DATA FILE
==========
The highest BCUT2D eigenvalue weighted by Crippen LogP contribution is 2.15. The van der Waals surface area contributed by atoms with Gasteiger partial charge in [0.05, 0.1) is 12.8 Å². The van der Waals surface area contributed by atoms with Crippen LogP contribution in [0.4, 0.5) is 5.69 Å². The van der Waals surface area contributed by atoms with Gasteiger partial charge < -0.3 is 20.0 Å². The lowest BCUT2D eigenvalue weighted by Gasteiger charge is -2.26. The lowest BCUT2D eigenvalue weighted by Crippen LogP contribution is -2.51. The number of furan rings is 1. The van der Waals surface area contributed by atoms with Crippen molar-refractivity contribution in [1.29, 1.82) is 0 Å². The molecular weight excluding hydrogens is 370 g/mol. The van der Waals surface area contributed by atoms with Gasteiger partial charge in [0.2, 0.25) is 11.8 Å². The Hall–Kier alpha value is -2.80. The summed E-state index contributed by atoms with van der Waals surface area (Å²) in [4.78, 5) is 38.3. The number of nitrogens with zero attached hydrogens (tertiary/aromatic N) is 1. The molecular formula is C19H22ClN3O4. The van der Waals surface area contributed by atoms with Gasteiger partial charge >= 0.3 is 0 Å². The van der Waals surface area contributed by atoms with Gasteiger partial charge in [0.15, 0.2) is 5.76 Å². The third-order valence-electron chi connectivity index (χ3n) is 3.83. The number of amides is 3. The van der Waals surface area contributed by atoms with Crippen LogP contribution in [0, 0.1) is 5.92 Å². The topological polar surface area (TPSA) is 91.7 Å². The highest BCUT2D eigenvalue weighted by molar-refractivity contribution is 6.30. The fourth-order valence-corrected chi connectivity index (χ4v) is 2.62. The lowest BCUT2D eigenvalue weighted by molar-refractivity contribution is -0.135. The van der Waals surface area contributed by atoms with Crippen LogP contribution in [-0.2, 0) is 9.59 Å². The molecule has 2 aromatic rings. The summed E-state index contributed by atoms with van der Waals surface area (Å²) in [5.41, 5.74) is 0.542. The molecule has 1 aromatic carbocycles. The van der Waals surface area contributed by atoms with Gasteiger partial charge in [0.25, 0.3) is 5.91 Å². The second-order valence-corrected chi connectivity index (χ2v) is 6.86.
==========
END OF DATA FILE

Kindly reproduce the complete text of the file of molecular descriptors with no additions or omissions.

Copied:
The highest BCUT2D eigenvalue weighted by Crippen LogP contribution is 2.15. The van der Waals surface area contributed by atoms with Gasteiger partial charge in [0.05, 0.1) is 12.8 Å². The van der Waals surface area contributed by atoms with Crippen LogP contribution in [0.4, 0.5) is 5.69 Å². The van der Waals surface area contributed by atoms with Gasteiger partial charge < -0.3 is 20.0 Å². The lowest BCUT2D eigenvalue weighted by Gasteiger charge is -2.26. The lowest BCUT2D eigenvalue weighted by Crippen LogP contribution is -2.51. The number of furan rings is 1. The van der Waals surface area contributed by atoms with Crippen molar-refractivity contribution in [1.29, 1.82) is 0 Å². The molecular weight excluding hydrogens is 370 g/mol. The van der Waals surface area contributed by atoms with Gasteiger partial charge in [0.2, 0.25) is 11.8 Å². The Hall–Kier alpha value is -2.80. The summed E-state index contributed by atoms with van der Waals surface area (Å²) in [4.78, 5) is 38.3. The number of nitrogens with zero attached hydrogens (tertiary/aromatic N) is 1. The molecular formula is C19H22ClN3O4. The van der Waals surface area contributed by atoms with Gasteiger partial charge >= 0.3 is 0 Å². The van der Waals surface area contributed by atoms with Gasteiger partial charge in [0.15, 0.2) is 5.76 Å². The third-order valence-electron chi connectivity index (χ3n) is 3.83. The number of amides is 3. The van der Waals surface area contributed by atoms with Crippen LogP contribution in [0, 0.1) is 5.92 Å². The topological polar surface area (TPSA) is 91.7 Å². The highest BCUT2D eigenvalue weighted by molar-refractivity contribution is 6.30. The fourth-order valence-corrected chi connectivity index (χ4v) is 2.62. The lowest BCUT2D eigenvalue weighted by molar-refractivity contribution is -0.135. The van der Waals surface area contributed by atoms with Crippen LogP contribution in [-0.2, 0) is 9.59 Å². The molecule has 2 aromatic rings. The summed E-state index contributed by atoms with van der Waals surface area (Å²) in [5.41, 5.74) is 0.542. The molecule has 1 aromatic carbocycles. The van der Waals surface area contributed by atoms with Gasteiger partial charge in [0.25, 0.3) is 5.91 Å². The second-order valence-corrected chi connectivity index (χ2v) is 6.86.